Financial Crisis of 2008

For the single best analysis of the Financial Crisis of 2008, please click on this PDF Link.  Article written by The Consumer Education Foundation and Wall Street

Wall Street Watch Sold Out. Long Version  pdf

The Financial Crisis of 2008 is a striking example of the breakdown of the Rule of Law in the business and economic sphere, where the regulators are controlled by those they are supposed to be regulating.   In effect, the major banks of the United States became the regulators and legislators for the financial markets.

Additionally, please see:  13 Bankers: The Wall Street Takeover and the Next Financial Meltdown.  by Simon Johnson and James Kwak, 2010.

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13 Bankers: The Wall Street Takeover and the Next Financial Meltdown

Simon Johnson, James Kwak

Bernanke: Wall St execs should have gone to jail for crisis

Monday October 05, 2015 09:47

WASHINGTON (AP) — Former Federal Reserve Chairman Ben Bernanke says some Wall Street executives should have gone to jail for their roles in the financial crisis that gripped the country in 2008 and triggered the Great Recession.

Billions of dollars in fines have been levied against major banks and brokerage firms in the wake of the economic meltdown that was in large part triggered by reckless lending and shady securities dealings that blew up a housing bubble.

But in an interview with USA Today published Sunday, Bernanke said he thinks that in addition to the corporations, individuals should have been held more accountable.

“It would have been my preference to have more investigations of individual actions because obviously everything that went wrong or was illegal was done by some individual, not by an abstract firm,” Bernanke said.

Asked if someone should have gone to jail, the former Fed chairman replied, “Yeah, I think so.” He did not, however, name any individual he thought should have been prosecuted and noted that the Federal Reserve is not a law-enforcement agency.

Bernanke is promoting his new 600-page memoir, “The Courage to Act: A Memoir of a Crisis and Its Aftermath,” which is scheduled to be published Monday.

He began the book after leaving the Fed in 2014. The memoir details his take on the crisis in which the government took over mortgage giants Fannie Mae and Freddie Mac and provided hundreds of billions in aid to the biggest U.S. financial institutions.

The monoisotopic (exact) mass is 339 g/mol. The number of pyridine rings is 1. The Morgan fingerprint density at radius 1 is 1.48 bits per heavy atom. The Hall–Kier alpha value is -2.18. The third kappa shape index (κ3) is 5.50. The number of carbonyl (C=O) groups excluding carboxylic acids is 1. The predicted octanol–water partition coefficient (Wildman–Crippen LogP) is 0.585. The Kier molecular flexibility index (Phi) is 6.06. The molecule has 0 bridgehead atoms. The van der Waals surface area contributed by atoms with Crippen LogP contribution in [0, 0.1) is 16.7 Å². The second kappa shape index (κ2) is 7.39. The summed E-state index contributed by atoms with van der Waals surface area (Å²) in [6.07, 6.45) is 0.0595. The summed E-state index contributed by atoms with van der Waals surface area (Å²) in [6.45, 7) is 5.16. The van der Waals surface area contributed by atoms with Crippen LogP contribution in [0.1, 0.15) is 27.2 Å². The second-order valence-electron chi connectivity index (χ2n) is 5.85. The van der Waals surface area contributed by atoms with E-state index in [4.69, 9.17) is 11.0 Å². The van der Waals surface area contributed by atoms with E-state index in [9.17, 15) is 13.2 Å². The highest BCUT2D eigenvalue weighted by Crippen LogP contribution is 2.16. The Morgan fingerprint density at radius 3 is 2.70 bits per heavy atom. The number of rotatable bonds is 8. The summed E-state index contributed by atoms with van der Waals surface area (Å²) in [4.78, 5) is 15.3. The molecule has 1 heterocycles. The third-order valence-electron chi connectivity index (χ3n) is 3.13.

The Associated Press obtained an early copy of the book last week. He writes that the taxpayer-provided bailouts of banks and Wall Street firms were hugely unpopular, but says they were necessary to avoid an economic catastrophe.

“I certainly was not eager to bail out Wall Street and I had no reason to want to bailout Wall Street itself,” he told USA Today. “But we did it because we knew that if the financial system collapsed, the economy would immediately follow.”

Copyright 2015 The Associated Press. All rights reserved. This material may not be published, broadcast, rewritten or redistributed.

Niall Ferguson:

… we must ensure that those who fall foul of the regulatory authority pay dearly for their transgressions. ..there was…the feeling of impunity that came not from deregulation but from non-punishment.

There will always be greedy people in and around banks. After all, they are where the money is – or is supposed to be. But greedy people will commit fraud or negligence only if they feel that their misdemeanour is unlikely to be noticed or severely punished. the failure to applyk regulation – to apply the law – is one of the most troubling aspects of the years since 20017. In the United States, the list of those who have been sent to jail for their part in the housing bubble, and all that followed from it, is visibly short.  In the United Kingdom, the harshest punishment meted out to a banker was the “cancellation and annulment” of the former Royal Bank of Scotland CEO Fred Goodwin’s knighthood.

Niall Ferguson: The Great Degeneration, p. 75.

GP: Professor Ferguson leaves out one crucial aspect of the Financial Crisis – that Banks and Investment Houses, such as Lehman Brothers and AIG, were trading sophisticated Bond Options over-the-counter, in an unregulated market, unseen by any authority.  In the normal options or commodity exchanges,  all activities are subject to the regulatory scrutiny of the exchange itself plus the appropriate governmental regulatory authority, either  the SEC or the Commodities Futures Trading Commission. It was not only the deregulation of the Banking System (undoing ofthe Glass-Steagall Act) and lack of fear of transgressing financial regulations;  there was no regulatory authority at all involved in overseeing the Derivative and Credit Default Swap Markets between banks and investment houses.

The full story can be read in Wall Street Watch Sold Out. Click Here.